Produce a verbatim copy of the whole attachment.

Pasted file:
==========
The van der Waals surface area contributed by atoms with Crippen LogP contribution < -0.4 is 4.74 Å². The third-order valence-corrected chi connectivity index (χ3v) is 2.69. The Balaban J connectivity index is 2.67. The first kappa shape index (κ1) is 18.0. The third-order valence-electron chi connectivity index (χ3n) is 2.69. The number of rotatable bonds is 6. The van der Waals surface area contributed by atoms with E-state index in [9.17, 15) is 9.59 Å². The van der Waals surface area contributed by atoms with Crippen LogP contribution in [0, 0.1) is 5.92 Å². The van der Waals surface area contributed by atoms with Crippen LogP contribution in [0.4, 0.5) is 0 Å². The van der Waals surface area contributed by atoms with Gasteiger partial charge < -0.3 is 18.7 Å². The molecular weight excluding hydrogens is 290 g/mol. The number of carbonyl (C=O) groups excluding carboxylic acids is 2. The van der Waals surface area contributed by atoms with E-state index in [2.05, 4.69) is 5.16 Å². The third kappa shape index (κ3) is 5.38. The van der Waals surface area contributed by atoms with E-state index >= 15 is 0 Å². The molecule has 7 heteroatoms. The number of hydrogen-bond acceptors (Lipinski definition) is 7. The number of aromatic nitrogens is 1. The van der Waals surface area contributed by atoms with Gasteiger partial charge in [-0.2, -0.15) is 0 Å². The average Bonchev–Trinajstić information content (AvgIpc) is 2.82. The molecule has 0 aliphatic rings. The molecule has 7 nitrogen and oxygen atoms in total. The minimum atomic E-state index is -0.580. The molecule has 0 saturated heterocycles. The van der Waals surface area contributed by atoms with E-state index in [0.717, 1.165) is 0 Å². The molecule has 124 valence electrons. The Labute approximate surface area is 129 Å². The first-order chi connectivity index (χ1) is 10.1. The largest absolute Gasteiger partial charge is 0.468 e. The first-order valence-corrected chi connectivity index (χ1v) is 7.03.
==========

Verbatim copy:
The van der Waals surface area contributed by atoms with Crippen LogP contribution < -0.4 is 4.74 Å². The third-order valence-corrected chi connectivity index (χ3v) is 2.69. The Balaban J connectivity index is 2.67. The first kappa shape index (κ1) is 18.0. The third-order valence-electron chi connectivity index (χ3n) is 2.69. The number of rotatable bonds is 6. The van der Waals surface area contributed by atoms with E-state index in [9.17, 15) is 9.59 Å². The van der Waals surface area contributed by atoms with Crippen LogP contribution in [0, 0.1) is 5.92 Å². The van der Waals surface area contributed by atoms with Crippen LogP contribution in [0.4, 0.5) is 0 Å². The van der Waals surface area contributed by atoms with Gasteiger partial charge < -0.3 is 18.7 Å². The molecular weight excluding hydrogens is 290 g/mol. The number of carbonyl (C=O) groups excluding carboxylic acids is 2. The van der Waals surface area contributed by atoms with E-state index in [2.05, 4.69) is 5.16 Å². The third kappa shape index (κ3) is 5.38. The van der Waals surface area contributed by atoms with E-state index >= 15 is 0 Å². The molecule has 7 heteroatoms. The number of hydrogen-bond acceptors (Lipinski definition) is 7. The number of aromatic nitrogens is 1. The van der Waals surface area contributed by atoms with Gasteiger partial charge in [-0.2, -0.15) is 0 Å². The average Bonchev–Trinajstić information content (AvgIpc) is 2.82. The molecule has 0 aliphatic rings. The molecule has 7 nitrogen and oxygen atoms in total. The minimum atomic E-state index is -0.580. The molecule has 0 saturated heterocycles. The van der Waals surface area contributed by atoms with E-state index in [0.717, 1.165) is 0 Å². The molecule has 124 valence electrons. The Labute approximate surface area is 129 Å². The first-order chi connectivity index (χ1) is 10.1. The largest absolute Gasteiger partial charge is 0.468 e. The first-order valence-corrected chi connectivity index (χ1v) is 7.03.